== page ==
Is it true that forgetfulness of a deliberately memorised thing is merely a temporary state and that in reality, we never forget anything? I read that any new idea leads to a different neural linkage or arrangement in brain. Each idea I feel is unique and the cosmic world is a whirlpool of ideas which a brain borrows from when in a particular state of vibration. In the height of my spiritual consciousness, I have seen words and ideas come to me which I thought I never possessed at all.
Very well said! Thank you. I think of ourselves (in terms of our brain and minds functioning in the human body) as a kind of crystal radio set. Ideas, memories, images, thoughts and emotions flow in and out of these crystal radio sets based on a matrix of influences, not least of which is our conscious mental activity but much of which is hidden having its source in the subconscious mind and in vibrations and thoughts from around us according to our own magnetism.
The question is this: when you say “we never forget anything” that’s a more subtle statement. For one, the conscious mind — “we” — forgets lots of things, don’t we? So who, then, is the “we?” Thus from a practical point of view, that which “we” forget is as forgotten as it gets (joke). The only “we” that counts from our point of view is the me! And if me forgets than we have forgotten. (Sorry, I am playing with words here). Do you see my point? We can say that “we never forget anything” but that doesn’t really help us from day to day when, in fact, we can’t remember something. The cosmic mind, the Akasha, never forgets. Our subconscious mind, too, retains a lot of impressions too. But if we can’t access this data when we want or need it, we have to admit: we have forgotten!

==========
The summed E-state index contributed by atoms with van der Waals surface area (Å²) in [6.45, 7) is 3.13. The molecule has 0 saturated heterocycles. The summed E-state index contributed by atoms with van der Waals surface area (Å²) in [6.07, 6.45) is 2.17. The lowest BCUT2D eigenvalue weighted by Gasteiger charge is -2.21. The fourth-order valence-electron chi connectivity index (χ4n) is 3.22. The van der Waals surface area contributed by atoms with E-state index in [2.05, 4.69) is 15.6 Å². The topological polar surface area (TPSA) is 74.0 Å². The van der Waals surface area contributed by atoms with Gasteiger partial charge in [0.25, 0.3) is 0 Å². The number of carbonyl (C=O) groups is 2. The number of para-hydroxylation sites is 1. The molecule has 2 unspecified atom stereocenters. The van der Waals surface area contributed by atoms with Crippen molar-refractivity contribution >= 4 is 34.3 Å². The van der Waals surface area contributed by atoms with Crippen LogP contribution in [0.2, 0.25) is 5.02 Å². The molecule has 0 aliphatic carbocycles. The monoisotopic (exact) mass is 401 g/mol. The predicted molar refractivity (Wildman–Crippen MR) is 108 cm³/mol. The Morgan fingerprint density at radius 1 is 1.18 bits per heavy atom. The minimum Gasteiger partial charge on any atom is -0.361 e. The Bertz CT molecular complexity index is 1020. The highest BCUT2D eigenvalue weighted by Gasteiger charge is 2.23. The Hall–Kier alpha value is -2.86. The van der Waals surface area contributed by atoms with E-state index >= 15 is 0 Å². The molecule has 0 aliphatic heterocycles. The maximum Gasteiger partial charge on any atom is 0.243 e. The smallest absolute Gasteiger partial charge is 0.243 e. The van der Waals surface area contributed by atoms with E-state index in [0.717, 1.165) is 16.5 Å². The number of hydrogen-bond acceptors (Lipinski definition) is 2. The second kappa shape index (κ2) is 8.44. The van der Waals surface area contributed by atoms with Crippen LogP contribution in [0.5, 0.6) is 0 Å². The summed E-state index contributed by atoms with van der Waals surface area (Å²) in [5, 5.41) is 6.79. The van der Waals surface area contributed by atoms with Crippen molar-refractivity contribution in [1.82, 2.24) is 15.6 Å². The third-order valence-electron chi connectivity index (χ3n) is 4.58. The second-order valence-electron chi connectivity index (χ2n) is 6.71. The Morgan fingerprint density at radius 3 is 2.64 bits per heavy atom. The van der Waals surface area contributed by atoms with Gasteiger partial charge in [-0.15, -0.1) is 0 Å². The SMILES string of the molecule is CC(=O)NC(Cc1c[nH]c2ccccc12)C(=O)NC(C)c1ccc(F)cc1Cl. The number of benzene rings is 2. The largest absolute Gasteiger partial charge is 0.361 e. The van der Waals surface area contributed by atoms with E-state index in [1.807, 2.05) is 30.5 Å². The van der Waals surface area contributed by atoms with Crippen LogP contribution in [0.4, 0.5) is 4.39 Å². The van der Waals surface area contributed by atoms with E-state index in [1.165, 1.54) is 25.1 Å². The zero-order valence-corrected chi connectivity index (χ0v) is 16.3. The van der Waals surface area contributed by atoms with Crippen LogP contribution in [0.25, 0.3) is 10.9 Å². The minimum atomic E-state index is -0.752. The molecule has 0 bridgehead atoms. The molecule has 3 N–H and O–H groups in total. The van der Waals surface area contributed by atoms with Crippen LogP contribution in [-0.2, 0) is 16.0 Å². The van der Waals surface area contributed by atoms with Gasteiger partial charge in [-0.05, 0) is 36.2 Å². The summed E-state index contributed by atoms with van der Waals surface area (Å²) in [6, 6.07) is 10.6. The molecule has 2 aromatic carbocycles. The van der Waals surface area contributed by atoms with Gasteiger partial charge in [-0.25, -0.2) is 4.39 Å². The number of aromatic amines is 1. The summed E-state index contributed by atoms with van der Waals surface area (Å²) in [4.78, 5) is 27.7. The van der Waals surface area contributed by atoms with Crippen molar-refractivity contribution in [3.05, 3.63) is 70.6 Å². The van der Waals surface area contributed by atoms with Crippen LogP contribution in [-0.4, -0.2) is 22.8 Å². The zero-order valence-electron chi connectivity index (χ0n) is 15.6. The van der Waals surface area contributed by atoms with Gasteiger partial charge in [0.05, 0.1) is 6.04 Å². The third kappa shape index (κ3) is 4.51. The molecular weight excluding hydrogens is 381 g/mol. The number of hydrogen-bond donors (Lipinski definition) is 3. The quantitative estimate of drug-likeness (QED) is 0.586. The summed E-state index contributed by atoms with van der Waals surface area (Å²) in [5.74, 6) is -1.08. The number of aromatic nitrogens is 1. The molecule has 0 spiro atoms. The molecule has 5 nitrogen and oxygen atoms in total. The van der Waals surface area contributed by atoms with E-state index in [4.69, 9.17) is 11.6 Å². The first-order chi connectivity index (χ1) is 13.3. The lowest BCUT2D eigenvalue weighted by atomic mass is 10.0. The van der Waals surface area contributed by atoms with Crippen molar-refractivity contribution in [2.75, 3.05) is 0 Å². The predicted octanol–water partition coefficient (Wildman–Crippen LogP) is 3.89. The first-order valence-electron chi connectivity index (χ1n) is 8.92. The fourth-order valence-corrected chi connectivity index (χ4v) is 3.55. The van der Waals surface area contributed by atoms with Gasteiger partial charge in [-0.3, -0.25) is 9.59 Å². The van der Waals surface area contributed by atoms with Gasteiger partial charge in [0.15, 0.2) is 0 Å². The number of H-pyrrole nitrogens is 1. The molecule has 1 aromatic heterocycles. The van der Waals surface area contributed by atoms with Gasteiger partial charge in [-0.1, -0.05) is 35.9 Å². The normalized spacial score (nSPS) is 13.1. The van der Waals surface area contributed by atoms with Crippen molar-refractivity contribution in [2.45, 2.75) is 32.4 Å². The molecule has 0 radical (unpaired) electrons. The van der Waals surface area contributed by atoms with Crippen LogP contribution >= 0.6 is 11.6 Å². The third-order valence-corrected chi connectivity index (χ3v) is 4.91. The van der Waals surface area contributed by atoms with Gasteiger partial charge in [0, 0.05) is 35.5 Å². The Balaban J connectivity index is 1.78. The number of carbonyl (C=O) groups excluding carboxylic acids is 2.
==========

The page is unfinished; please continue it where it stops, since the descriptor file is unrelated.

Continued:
Moving now to a higher state of consciousness beyond the ego and beyond the subconscious mind: YES: the intuitive mind (the soul) has potential access all the way to Infinity: the Akasha. And yes, indeed, it happens that in meditation sometimes a flood of images or thoughts appear from “nowhere” and many of these thoughts or images have no obvious relationship to us.
I remember a story in which Swami Vivekananda mentioned to Ramakrishna Paramhansa that during meditation he, Vivekananda, was having inner sight of people and places far away. Ramakrishna said, in effect, forget those things: they mean nothing. Don’t dabble in such (powers). Put another way, all manner of things can come in meditation but we need to stay focused on God, guru, or divine states of higher consciousness. There are many distractions potential in the inner world of the mind and of greater, cosmic consciousness. But we can get lost in these worlds which are infinitely more vast than the physical world in which our bodies inhabit.
Devotion is the greatest protector of our heart and our mind. Stay focused in self-offering and the heartfelt seeking of moksha (spiritual freedom). Through guru’s grace, we can be protected from the astral and causal temptations which accrue to the awakening soul. If ever there was a reason for the guidance of a true (sat) guru, this is surely one of them.
May the light of wisdom shine upon you and light the path to freedom!
Seattle WA USA